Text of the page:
By smacdowall, Mar 6 2016 04:36PM
Basing is not one of my favourite things to do but good bases can make all the difference. After more than 40 years of playing around with various basing methods I am now very happy with my usual method which balances ease of application with good looks.
My first step is to paint the base green, then I apply water-soluble wood filler to build it up, cover the bases on the miniatures and to add texture. I thin the filler out with water and apply first with a cocktail stick and then with an old brush. I also tend to add a few bits of additional miscellaneous scenery such as pebbles, bits of lichen or twigs. I tend to do this at this stage since it is easier to embed them in the wet filler than to glue on later.
After letting it dry throughly (leaving it for a day) I use a very thin wash of Liquetex Raw Umber to stain it. This works just like staining real wood, shading the depths and bringing out the detail. It also turns the very light wood colour to something more like dry earth. It is important to let the wood filler dry out properly otherwise the watered down paint will mix with the filler rather than staining it.
Again I let it dry thoroughly and then quite often I will dry-brush the highlights with a sandstone colour. This lifts the detail and is particularly effective if I want the base to represent arid ground with only a few tufts of grass. The base of the figure on the right has been dry brushed while the others have only been stained. I usually don’t bother to do this for bases with lots of foot figures and lots of flocking as it will end up being mostly covered up.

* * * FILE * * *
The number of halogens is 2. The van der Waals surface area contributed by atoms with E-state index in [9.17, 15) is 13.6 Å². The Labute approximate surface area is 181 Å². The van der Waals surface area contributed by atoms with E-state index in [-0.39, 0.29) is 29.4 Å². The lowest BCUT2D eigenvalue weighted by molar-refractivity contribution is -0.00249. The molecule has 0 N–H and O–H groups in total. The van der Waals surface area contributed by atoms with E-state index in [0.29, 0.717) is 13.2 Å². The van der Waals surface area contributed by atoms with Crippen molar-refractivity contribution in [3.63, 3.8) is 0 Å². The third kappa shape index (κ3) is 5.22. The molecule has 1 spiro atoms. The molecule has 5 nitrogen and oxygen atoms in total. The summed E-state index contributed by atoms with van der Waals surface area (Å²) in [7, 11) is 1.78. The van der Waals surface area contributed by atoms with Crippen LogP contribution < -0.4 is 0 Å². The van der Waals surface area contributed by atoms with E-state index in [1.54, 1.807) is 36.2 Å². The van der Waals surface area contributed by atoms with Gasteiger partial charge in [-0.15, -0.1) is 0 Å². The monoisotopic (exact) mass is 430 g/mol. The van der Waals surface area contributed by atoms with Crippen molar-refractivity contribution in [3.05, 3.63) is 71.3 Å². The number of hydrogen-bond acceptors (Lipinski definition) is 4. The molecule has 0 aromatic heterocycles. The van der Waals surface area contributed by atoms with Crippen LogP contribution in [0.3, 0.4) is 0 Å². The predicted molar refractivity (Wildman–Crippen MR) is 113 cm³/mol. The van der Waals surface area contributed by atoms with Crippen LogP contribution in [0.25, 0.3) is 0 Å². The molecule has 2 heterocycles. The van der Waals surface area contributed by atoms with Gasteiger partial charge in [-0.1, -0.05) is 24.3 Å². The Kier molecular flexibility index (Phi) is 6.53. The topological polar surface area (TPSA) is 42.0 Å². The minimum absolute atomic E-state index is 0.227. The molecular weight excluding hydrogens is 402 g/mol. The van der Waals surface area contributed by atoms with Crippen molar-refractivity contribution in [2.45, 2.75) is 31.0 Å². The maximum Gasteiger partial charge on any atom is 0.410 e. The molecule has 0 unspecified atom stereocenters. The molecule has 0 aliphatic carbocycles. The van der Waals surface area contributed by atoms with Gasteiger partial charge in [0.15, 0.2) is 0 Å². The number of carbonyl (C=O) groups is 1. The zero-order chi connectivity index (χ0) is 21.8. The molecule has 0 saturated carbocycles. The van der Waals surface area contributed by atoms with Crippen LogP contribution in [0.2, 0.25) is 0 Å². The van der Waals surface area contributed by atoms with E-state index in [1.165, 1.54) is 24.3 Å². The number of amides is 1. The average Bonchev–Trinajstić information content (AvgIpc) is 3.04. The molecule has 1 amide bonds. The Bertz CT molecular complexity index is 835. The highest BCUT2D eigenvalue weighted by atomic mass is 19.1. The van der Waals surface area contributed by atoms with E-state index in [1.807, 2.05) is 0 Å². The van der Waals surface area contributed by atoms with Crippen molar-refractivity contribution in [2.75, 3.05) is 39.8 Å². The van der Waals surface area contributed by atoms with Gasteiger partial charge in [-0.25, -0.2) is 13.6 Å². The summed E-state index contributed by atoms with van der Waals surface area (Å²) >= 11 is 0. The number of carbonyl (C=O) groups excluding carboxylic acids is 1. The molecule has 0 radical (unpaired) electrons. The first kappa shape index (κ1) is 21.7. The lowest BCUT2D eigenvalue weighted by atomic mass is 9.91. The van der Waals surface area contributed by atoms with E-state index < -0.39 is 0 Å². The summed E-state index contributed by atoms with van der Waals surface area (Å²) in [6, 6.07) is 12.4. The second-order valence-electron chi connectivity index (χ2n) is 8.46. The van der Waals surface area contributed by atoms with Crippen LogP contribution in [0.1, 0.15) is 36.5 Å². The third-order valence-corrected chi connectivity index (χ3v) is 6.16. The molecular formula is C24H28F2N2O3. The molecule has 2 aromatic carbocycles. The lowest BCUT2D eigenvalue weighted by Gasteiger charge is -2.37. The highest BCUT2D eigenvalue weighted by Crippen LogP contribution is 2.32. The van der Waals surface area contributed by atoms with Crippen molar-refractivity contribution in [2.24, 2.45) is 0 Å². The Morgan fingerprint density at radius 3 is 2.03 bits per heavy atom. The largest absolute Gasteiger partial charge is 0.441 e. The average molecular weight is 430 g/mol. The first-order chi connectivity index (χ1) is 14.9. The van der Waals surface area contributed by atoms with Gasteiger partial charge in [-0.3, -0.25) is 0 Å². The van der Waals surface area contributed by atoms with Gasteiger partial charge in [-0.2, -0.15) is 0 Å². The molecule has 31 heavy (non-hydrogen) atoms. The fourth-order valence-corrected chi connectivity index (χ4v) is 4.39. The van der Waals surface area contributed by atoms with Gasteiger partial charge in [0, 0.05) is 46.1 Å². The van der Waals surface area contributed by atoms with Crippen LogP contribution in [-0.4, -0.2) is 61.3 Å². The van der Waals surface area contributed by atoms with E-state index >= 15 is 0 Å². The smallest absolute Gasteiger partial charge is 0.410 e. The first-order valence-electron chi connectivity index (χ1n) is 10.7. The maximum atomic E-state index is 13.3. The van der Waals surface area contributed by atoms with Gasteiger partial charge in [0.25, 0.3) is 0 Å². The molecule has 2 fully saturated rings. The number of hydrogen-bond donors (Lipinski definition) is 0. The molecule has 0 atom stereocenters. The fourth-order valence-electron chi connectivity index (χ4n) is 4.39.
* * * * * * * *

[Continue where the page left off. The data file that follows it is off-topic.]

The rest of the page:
Next step is flocking. I tend to use at least two types of flock. The first is fairly fine mixture to give a relatively full coverage while the second is static grass which gives both variety and more of a three dimensional look. For a more arid Mediterranean or Middle Eastern feel I tend to use only a few dabs of static grass over the beige/brown base.
As these Croats will be seeing service in Northern Europe I want more grass than dirt so I first dab bits of white glue in a random pattern around the base. I thin the glue down with water and use an old paint brush to apply it, not forgetting the base edges.
Then I place the figure in my flock tray (which started out life as a box of Ferrero Rochers) sift it around and shake of the excess flock.
This leaves a patchy looking base which I let fully dry off before applying the next layer.
Another few dabs of thinned down white glue follow to fill in the bare patches. As the lighter coloured static grass acts as a highlight I don’t attempt quite the same coverage as I do with the darker flock. What I am looking for is a few tufts to bring the base to life.
The finer flock will adhered easily to the glue but static grass needs a bit of encouragement so I press down on it with my thumb (or the back of a paint brush for hard to reach areas) this ensures a good clump will adhere to the base.
The final look I am after is a blend of different grasses and weeds with patches of ground showing through.
And here is another view of the finished Croat light cavalry unit.